Reshuffle needs work
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Reshuffle needs work

After seven months of mediocre performance, Prime Minister Srettha Thavisin is going to reshuffle his cabinet. Yet those who wish to see a total overhaul and the exit of underperforming ministers might be let down. On the face of it, the Srettha 2.0 cabinet will merely reflect internal promotions within the Pheu Thai Party and its power consolidation.

Cabinet reshuffling ideally aims to enhance administrative performance by appointing suitable individuals to appropriate positions. However, in Thai politics, it has devolved into a form of horse trading. There lacks transparent criteria for voters to understand why ministers are replaced in certain positions.

Now media attention is focusing on Defence Minister Sutin Klungsang, who will reportedly be replaced by Prime Minister Srettha. As the PM is known to be a busy man, Gen Nattaphol Nakpanich -- a close aid to former PM Gen Prayut Chan-o-cha -- is tipped to be his deputy minister of defence.

Why Mr Sutin, who has made waves in the armed forces, will be dismissed remains a significant question. Besides resolving the contentious submarine deal, his down-to-earth communication skills and charming approach have initiated subtle military reforms.

The Srettha cabinet reshuffle will not only affect cabinet members. Public Health Minister Dr Cholnan Srikaew is tipped to replace House Speaker Wan Muhamad Noor Matha -- a 79-year-old senior and highly respected veteran politician. It remains to be seen how Pheu Thai will take over the House Speaker's role. Mr Wan Noor won't give it up easily.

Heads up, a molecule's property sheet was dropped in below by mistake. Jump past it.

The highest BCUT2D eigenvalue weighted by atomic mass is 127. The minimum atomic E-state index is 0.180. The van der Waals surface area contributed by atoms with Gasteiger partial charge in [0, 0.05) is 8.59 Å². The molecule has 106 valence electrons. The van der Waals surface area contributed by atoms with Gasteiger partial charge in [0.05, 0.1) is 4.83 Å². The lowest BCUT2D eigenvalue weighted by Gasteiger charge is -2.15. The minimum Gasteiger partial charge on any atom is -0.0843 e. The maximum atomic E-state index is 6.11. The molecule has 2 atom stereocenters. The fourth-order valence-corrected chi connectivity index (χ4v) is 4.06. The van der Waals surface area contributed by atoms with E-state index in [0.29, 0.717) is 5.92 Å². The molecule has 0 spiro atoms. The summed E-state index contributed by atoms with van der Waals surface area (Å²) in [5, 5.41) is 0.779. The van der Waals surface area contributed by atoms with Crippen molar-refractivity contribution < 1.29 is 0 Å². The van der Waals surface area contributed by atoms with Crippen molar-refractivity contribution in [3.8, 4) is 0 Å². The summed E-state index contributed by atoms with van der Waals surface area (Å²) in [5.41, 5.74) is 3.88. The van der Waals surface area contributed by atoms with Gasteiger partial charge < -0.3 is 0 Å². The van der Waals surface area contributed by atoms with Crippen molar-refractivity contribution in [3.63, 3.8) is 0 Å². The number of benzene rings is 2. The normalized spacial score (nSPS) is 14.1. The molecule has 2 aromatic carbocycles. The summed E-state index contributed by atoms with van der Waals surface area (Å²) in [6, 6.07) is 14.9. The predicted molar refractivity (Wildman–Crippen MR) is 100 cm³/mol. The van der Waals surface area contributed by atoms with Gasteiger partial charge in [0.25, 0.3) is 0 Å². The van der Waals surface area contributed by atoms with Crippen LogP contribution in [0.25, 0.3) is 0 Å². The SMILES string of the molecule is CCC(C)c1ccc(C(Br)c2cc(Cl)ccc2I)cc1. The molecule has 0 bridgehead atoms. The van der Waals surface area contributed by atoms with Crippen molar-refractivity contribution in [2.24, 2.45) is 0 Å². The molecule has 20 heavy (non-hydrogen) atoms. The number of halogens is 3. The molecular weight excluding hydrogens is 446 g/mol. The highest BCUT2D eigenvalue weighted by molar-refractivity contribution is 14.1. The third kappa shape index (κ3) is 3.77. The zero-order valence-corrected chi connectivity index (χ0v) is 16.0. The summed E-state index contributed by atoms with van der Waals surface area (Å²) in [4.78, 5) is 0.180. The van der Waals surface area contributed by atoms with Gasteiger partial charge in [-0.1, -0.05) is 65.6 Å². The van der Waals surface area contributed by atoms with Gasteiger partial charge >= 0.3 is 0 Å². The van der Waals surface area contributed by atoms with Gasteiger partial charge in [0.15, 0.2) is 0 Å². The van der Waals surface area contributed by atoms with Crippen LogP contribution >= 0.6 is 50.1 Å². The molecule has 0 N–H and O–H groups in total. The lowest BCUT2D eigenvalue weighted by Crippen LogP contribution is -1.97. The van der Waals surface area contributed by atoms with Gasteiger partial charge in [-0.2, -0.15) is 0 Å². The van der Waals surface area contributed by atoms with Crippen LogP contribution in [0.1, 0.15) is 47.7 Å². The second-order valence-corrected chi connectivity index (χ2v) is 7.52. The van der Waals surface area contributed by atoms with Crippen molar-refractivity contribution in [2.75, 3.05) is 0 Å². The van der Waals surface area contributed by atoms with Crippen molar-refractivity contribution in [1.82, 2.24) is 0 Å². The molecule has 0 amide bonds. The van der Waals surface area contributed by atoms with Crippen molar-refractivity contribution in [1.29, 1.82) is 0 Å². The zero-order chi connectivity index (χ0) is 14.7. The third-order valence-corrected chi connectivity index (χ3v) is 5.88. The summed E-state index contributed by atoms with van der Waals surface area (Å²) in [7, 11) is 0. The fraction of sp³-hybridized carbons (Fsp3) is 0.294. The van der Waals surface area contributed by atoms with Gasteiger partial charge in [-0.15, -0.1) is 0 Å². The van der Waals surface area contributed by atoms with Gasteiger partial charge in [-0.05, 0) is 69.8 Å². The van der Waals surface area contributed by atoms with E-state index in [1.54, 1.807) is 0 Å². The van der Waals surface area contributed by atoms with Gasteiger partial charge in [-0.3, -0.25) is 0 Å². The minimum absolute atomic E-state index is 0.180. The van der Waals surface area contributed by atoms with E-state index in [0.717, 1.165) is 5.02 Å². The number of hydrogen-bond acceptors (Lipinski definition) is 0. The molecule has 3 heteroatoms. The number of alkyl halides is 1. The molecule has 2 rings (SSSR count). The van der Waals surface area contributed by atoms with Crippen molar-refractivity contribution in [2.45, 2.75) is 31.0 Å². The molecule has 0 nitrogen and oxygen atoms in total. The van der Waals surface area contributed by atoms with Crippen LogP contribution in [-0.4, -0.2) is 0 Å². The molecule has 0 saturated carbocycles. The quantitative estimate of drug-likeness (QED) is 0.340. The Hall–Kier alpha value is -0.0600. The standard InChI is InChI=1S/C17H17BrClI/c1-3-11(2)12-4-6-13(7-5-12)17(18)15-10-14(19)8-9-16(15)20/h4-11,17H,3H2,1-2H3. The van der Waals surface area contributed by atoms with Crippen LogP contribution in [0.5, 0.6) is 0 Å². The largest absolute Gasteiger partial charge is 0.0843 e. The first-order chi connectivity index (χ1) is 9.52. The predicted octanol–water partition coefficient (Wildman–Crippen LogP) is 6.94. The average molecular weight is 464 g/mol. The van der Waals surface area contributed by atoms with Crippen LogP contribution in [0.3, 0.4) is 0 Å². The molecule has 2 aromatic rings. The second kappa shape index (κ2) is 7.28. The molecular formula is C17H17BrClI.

On Thursday, he said: "The prime minister is authorised to make a cabinet reshuffle, but the House's Speaker position is specified by the charter." The House Speaker is one of the three pillars in the democratic system, so a democratically elected government must treat it with respect -- not just a seat for horse trading.

While Mr Srettha and Pheu Thai move around men in cabinet seats as if it were some private company, ministers from other coalition parties have been left untouched -- even though a few of them have failed to live up to expectations.

A glaring example is Education Minister Permpoon Chidchob, an MP from the Bhumjaithai Party. The Education Ministry has a plethora of national problems -- ie teachers debt, education quality, the need for laws to be revised and the problem of violence and corruption in schools. Pol Gen Permpoon has simply failed to rise to the occasion.

Another underachiever is Pol Gen Patcharawat Wongsuwan, the environment minister from the Palang Pracharath Party and brother of Gen Prawit Wongsuwon. Under his tenure, the Environment Ministry has taken a back seat and cannot be seen as useful in solving national environmental problems, such as PM2.5, or even the latest cadmium issue.

Another letdown is Tawee Sodsong, who as justice minister has failed to erase public doubts on perceived double standards in the treatment of former PM Thaksin Shinawatra. The image of Thai justice has suffered like never before. What the country requires is a minister capable of building trust, rather than one who responds to inquiries about a floating dumbbell that Thaksin uses in his swimming pool.

Mr Srettha's strong points are his business achievements as a CEO. It's not too much for the public to ask for him to use his leadership skills and expertise to assign the right man to the right job, particularly when it comes to his cabinet.


Bangkok Post editorial column

These editorials represent Bangkok Post thoughts about current issues and situations.

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